- 21. Wu X, Zhou T, Zhu J, Zhang B, Georgiev I, et al. (2011) Focused evolution of HIV-1 neutralizing antibodies revealed by structures and deep sequencing. Science 333: 1593–1602.
- 22. Cole KS, Rowles JL, Jagerski BA, Murphey-Corb M, Unangst T, et al. (1997) Evolution of envelope-specific antibody responses in monkeys experimentally infected or immunized with simian immunodeficiency virus and its association with the development of protective immunity. J Virol 71: 5069–5079.
- 23. Means RE, Greenough T, Desrosiers RC (1997) Neutralization sensitivity of cell culture-passaged simian immunodeficiency virus. J Virol 71: 7895–7902.
- 24. Rook AH, Lane HC, Folks T, McCoy S, Alter H, et al. (1987) Sera from HTLV-III/LAV antibody-positive individuals mediate antibody-dependent cellular cytotoxicity against HTLV-III/LAV-infected T cells. J Immunol 138: 1064–1067.
- 25. Spear GT, Sullivan BL, Landay AL, Lint TF (1990) Neutralization of human immunodeficiency virus type 1 by complement occurs by viral lysis. J Virol 64: 5869–5873.
- 26. Guidotti LG, Chisari FV (2001) Noncytolytic control of viral infections by the innate and adaptive immune response. Annu Rev Immunol 19: 65–91.
- 27. Forthal DN, Landucci G, Daar ES (2001) Antibody from patients with acute human immunodeficiency virus (HIV) infection inhibits primary strains of HIV type 1 in the presence of natural-killer effector cells. J Virol 75: 6953–6961.
- 28. Guo RF, Ward PA (2005) Role of C5a in inflammatory responses. Annu Rev Immunol 23: 821–852.
- 29. Ackerman ME, Moldt B, Wyatt RT, Dugast AS, McAndrew E, et al. (2011) A robust, high-throughput assay to determine the phagocytic activity of clinical antibody samples. J Immunol Methods 366: 8–19.
- 30. Gomez-Roman VR, Florese RH, Patterson LJ, Peng B, Venzon D, et al. (2006) A simplified method for the rapid fluorometric assessment of antibody-dependent cell-mediated cytotoxicity. J Immunol Methods 308: 53–67.
- 31. Chung AW, Rollman E, Center RJ, Kent SJ, Stratov I (2009) Rapid degranulation of NK cells following activation by HIV-specific antibodies. J Immunol 182: 1202–1210.
- 32. Hidajat R, Xiao P, Zhou Q, Venzon D, Summers LE, et al. (2009) Correlation of vaccine-elicited systemic and mucosal nonneutralizing antibody activities with reduced acute viremia following intrarectal simian immunodeficiency virus SIVmac251 challenge of rhesus macaques. J Virol 83: 791–801.
- 33. Xiao P, Zhao J, Patterson LJ, Brocca-Cofano E, Venzon D, et al. (2010) Multiple vaccine-elicited nonneutralizing antienvelope antibody activities contribute to protective efficacy by reducing both acute and chronic viremia following simian/human immunodeficiency virus SHIV89.6P challenge in rhesus macaques. J Virol 84: 7161–7173.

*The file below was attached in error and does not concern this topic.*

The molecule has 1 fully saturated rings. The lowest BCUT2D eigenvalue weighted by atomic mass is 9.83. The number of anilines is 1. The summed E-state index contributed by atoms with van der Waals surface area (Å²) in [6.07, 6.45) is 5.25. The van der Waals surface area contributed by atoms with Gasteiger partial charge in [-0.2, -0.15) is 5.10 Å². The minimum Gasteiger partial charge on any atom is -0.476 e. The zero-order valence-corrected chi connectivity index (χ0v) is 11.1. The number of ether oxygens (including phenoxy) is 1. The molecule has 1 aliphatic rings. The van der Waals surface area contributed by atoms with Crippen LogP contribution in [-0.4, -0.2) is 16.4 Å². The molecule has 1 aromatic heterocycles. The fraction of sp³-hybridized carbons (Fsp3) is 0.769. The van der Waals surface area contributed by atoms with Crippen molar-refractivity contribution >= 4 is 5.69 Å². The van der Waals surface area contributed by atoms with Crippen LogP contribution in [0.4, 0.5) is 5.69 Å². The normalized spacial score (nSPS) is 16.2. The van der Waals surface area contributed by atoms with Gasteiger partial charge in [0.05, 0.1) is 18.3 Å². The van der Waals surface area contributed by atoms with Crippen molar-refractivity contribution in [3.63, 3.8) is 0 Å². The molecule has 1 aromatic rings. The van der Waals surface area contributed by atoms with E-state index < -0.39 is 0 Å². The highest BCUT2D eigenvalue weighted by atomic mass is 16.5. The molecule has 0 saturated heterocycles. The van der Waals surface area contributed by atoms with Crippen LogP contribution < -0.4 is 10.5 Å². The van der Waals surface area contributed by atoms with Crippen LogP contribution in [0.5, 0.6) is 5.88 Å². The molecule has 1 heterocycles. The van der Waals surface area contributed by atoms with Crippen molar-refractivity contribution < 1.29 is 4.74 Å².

- 34. Chung AW, Isitman G, Navis M, Kramski M, Center RJ, et al. (2011) Immune escape from HIV-specific antibody-dependent cellular cytotoxicity (ADCC) pressure. Proc Natl Acad Sci U S A 108: 7505–7510.
- 35. Isitman G, Chung AW, Navis M, Kent SJ, Stratov I (2011) Pol as a target for antibody dependent cellular cytotoxicity responses in HIV-1 infection. Virology 412: 110–116.
- 36. Ferrari G, Pollara J, Kozink D, Harms T, Drinker M, et al. (2011) An HIV-1 gp120 envelope human monoclonal antibody that recognizes a C1 conformational epitope mediates potent antibody-dependent cellular cytotoxicity (ADCC) activity and defines a common ADCC epitope in human HIV-1 serum. J Virol 85: 7029–7036.
- 37. Barouch DH, Liu J, Li H, Maxfield LF, Abbink P, et al. (2012) Vaccine protection against acquisition of neutralization-resistant SIV challenges in rhesus monkeys. Nature 482: 89–93.
- 38. Jia B, Ng SK, DeGottardi MQ, Piatak M, Yuste E, et al. (2009) Immunization with single-cycle SIV significantly reduces viral loads after an intravenous challenge with SIV(mac)239. PLoS Pathog 5: e1000272.
- 39. Wyatt R, Desjardin E, Olshevsky U, Nixon C, Binley J, et al. (1997) Analysis of the interaction of the human immunodeficiency virus type 1 gp120 envelope glycoprotein with the gp41 transmembrane glycoprotein. J Virol 71: 9722–9731.
- 40. Hirsch V, Adger-Johnson D, Campbell B, Goldstein S, Brown C, et al. (1997) A molecularly cloned, pathogenic, neutralization-resistant simian immunodeficiency virus, SIVsmE543-3. J Virol 71: 1608–1620.
- 41. Wyand MS, Manson K, Montefiori DC, Lifson JD, Johnson RP, et al. (1999) Protection by live, attenuated simian immunodeficiency virus against heterologous challenge. J Virol 73: 8356–8363.
- 42. Reynolds MR, Weiler AM, Weisgrau KL, Piaskowski SM, Furlott JR, et al. (2008) Macaques vaccinated with live-attenuated SIV control replication of heterologous virus. J Exp Med 205: 2537–2550.
- 43. Hessell AJ, Hangartner L, Hunter M, Havenith CE, Beurskens FJ, et al. (2007) Fc receptor but not complement binding is important in antibody protection against HIV. Nature 449: 101–104.
- 44. Van Rompay KK, Berardi CJ, Dillard-Telm S, Tarara RP, Canfield DR, et al. (1998) Passive immunization of newborn rhesus macaques prevents oral simian immunodeficiency virus infection. J Infect Dis 177: 1247–1259.
- 45. Almond N, Rose J, Sangster R, Silvera P, Stebbings R, et al. (1997) Mechanisms of protection induced by attenuated simian immunodeficiency virus. I. Protection cannot be transferred with immune serum. J Gen Virol 78: 1919–1922.
- 46. Parren PW, Marx PA, Hessell AJ, Luckay A, Harouse J, et al. (2001) Antibody protects macaques against vaginal challenge with a pathogenic R5 simian/human immunodeficiency virus at serum levels giving complete neutralization in vitro. J Virol 75: 8340–8347.